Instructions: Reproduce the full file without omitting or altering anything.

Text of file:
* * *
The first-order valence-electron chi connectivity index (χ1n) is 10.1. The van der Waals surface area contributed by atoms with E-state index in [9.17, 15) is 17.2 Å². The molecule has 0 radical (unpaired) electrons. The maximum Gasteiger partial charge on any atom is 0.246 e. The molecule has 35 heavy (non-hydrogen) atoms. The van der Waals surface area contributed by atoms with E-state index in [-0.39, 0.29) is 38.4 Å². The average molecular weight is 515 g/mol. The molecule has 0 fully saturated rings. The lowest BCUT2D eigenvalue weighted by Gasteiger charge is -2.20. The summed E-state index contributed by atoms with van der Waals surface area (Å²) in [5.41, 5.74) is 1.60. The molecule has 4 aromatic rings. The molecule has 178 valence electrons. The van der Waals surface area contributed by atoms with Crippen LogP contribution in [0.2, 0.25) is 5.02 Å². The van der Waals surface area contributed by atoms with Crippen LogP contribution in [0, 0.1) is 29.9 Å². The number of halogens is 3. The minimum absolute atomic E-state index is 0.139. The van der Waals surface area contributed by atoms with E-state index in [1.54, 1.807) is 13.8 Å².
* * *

The first-order valence-electron chi connectivity index (χ1n) is 10.1. The van der Waals surface area contributed by atoms with E-state index in [9.17, 15) is 17.2 Å². The molecule has 0 radical (unpaired) electrons. The maximum Gasteiger partial charge on any atom is 0.246 e. The molecule has 35 heavy (non-hydrogen) atoms. The van der Waals surface area contributed by atoms with E-state index in [-0.39, 0.29) is 38.4 Å². The average molecular weight is 515 g/mol. The molecule has 0 fully saturated rings. The lowest BCUT2D eigenvalue weighted by Gasteiger charge is -2.20. The summed E-state index contributed by atoms with van der Waals surface area (Å²) in [5.41, 5.74) is 1.60. The molecule has 4 aromatic rings. The molecule has 178 valence electrons. The van der Waals surface area contributed by atoms with Crippen LogP contribution in [0.2, 0.25) is 5.02 Å². The van der Waals surface area contributed by atoms with Crippen LogP contribution in [0, 0.1) is 29.9 Å². The number of halogens is 3. The minimum absolute atomic E-state index is 0.139. The van der Waals surface area contributed by atoms with E-state index in [1.54, 1.807) is 13.8 Å².